Alabama was the “hot spot” for Civil Rights and much of the turbulence and violence took place here. We visited the memorial for a young man named, Jimmie Lee Jones, who was shot in the head while trying to protect his mother and grandfather with his own body while trying to escape the police after a voting march in Marion, Ala. We also learned about the killing of Emmit Tillman, a 14 yr. old boy from Chicago, who was beaten to death and thrown in the river and weighted down with an old engine, by three men who were never punished. Joanne Bland’s sister has 24 stitches on her head from Bloody Sunday.
What does it mean for us? Do not forget the horrendous battle and journey that still continues in the US and all over the world for justice, freedom, and basic human rights. Be involved and stay connected to what is happening in your corner of the world. Be intentional about making your world better.

Day 4: Selma, Alabama

June 13th, 2012

Today was an incredible day. We came to heart of the deep south by visiting Alabama. We met with 2 individuals that worked, marched and truly served the Civil Rights movement. We first met with Rev. Reese of Ebenezer Missionary Baptist Church. This man has pastured this church for 45 years and he was a huge leader for the Selma community. This is the man who sent a letter to Dr. King to ask him to come to Selma to help the fight for African Americans to be able to vote. He marched with King and was in the 2nd row during Bloody Sunday. If you don’t know about Bloody Sunday or the march from Selma to Montgomery please click this link It was another amazing opportunity to hear from a man to fought for freedom, for rights, for justice, for me!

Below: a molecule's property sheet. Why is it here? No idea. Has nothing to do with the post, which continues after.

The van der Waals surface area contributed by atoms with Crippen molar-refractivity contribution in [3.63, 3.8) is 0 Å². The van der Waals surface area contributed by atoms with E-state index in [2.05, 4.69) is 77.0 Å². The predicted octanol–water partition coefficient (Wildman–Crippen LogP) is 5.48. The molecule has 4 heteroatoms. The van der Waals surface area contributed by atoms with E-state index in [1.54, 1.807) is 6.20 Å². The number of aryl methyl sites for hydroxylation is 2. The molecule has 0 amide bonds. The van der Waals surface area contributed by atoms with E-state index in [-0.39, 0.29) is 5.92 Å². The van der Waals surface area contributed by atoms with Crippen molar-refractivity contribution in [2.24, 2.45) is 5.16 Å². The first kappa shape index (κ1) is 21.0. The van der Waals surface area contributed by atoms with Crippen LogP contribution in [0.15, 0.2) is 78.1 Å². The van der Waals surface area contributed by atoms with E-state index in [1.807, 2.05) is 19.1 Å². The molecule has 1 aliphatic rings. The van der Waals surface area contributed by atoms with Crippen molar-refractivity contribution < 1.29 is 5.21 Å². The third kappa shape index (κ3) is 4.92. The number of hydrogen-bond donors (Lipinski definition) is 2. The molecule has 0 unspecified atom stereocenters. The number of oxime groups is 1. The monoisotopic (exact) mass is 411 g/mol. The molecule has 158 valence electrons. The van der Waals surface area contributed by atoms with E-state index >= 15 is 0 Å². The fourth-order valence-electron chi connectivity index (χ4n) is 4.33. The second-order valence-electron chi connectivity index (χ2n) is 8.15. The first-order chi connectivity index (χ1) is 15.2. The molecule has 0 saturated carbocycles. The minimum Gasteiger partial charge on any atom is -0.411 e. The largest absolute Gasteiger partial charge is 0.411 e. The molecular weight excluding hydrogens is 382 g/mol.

The second half of our day we were with Ms. Joanne Bland. She was a young girl but she marched the Selma to Montgomery march as well. She was so candid, and honest. She was direct in her speech. It was an obvious hurt & pain she still has. It was an honor to meet her and speak with someone who has not been able to just ‘let it go’. She took us to churches where large meetings were held but the most memorable moment was she had us walk across the Edmund Pettus Bridge. That is the Bridge that they marched across and were met by the state police. The police would not allow them to march peacefully in their efforts to gain voting rights. Instead the police began to beat, spray tear gas, chase, destroy and do anything to attack the Black and White marchers. They beat women and children. It was brutal. Walking across the bridge made me very emotional as I continue to realize what people did for me. Joanne brought about a great point today. She says do not say people “gave their lives” during the movement because they didn’t. No one volunteered to die, they were murdered!

There is so much more to say but I can’t put it all in words. This day was a memory I will hold onto. To see and hear more about the march from Selma to Montgomery and to learn more about Bloody Sunday please kick this link.

God Bless

Personal Reflection

June 12th, 2012

It is interesting to “live through” events related to the civil rights movement for the first time even though I was actually alive during 1955 – 1968. I find myself wondering why this is the case: Growing up in the rural North and being nurtured in a Christian faith with a suspicion of the social gospel could be two contributing factors. Juanita Abernathy, who accompanied her husband in most of the demonstrations, told us that the march up North in Chicago was very different from the marches in the segregated South. It was much more vicious, full of hatred, and personal. While I never experienced Jim
Crow segregation first hand or even second hand in rural Ohio, racism was alive and well in the North in different but equally devastating ways. This is clearer to me now, and something I will we be thinking about in the next few days.